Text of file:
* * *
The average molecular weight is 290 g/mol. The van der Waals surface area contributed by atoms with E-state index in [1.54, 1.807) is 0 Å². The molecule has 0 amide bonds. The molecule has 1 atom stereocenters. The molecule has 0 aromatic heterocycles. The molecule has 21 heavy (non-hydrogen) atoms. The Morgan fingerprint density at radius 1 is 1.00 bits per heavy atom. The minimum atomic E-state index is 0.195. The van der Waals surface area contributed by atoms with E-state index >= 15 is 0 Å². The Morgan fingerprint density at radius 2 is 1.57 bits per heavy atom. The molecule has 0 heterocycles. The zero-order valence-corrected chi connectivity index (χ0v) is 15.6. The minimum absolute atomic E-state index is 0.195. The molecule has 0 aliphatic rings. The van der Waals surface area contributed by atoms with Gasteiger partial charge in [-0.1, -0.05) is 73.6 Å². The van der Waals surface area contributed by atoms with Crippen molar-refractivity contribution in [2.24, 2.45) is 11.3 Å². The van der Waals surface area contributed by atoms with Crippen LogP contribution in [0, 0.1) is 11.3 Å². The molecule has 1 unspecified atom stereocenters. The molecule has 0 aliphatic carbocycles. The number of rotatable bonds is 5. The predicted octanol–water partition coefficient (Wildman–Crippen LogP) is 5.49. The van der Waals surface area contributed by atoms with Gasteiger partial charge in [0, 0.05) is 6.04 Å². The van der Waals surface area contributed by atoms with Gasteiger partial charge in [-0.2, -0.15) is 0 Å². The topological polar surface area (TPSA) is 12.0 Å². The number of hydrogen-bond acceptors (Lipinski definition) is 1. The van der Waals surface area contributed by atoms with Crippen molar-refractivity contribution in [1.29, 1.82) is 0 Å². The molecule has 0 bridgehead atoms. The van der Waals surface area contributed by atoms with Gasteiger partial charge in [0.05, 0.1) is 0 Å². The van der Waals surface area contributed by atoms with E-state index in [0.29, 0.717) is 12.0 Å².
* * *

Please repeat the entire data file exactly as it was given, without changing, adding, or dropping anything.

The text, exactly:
The average molecular weight is 290 g/mol. The van der Waals surface area contributed by atoms with E-state index in [1.54, 1.807) is 0 Å². The molecule has 0 amide bonds. The molecule has 1 atom stereocenters. The molecule has 0 aromatic heterocycles. The molecule has 21 heavy (non-hydrogen) atoms. The Morgan fingerprint density at radius 1 is 1.00 bits per heavy atom. The minimum atomic E-state index is 0.195. The van der Waals surface area contributed by atoms with E-state index >= 15 is 0 Å². The Morgan fingerprint density at radius 2 is 1.57 bits per heavy atom. The molecule has 0 heterocycles. The zero-order valence-corrected chi connectivity index (χ0v) is 15.6. The minimum absolute atomic E-state index is 0.195. The molecule has 0 aliphatic rings. The van der Waals surface area contributed by atoms with Gasteiger partial charge in [-0.1, -0.05) is 73.6 Å². The van der Waals surface area contributed by atoms with Crippen molar-refractivity contribution in [2.24, 2.45) is 11.3 Å². The van der Waals surface area contributed by atoms with Crippen LogP contribution in [0, 0.1) is 11.3 Å². The molecule has 1 unspecified atom stereocenters. The molecule has 0 aliphatic carbocycles. The number of rotatable bonds is 5. The predicted octanol–water partition coefficient (Wildman–Crippen LogP) is 5.49. The van der Waals surface area contributed by atoms with Gasteiger partial charge in [0, 0.05) is 6.04 Å². The van der Waals surface area contributed by atoms with Gasteiger partial charge in [-0.2, -0.15) is 0 Å². The topological polar surface area (TPSA) is 12.0 Å². The number of hydrogen-bond acceptors (Lipinski definition) is 1. The van der Waals surface area contributed by atoms with Crippen molar-refractivity contribution in [1.29, 1.82) is 0 Å². The molecule has 0 bridgehead atoms. The van der Waals surface area contributed by atoms with Gasteiger partial charge in [0.05, 0.1) is 0 Å². The van der Waals surface area contributed by atoms with E-state index in [0.29, 0.717) is 12.0 Å².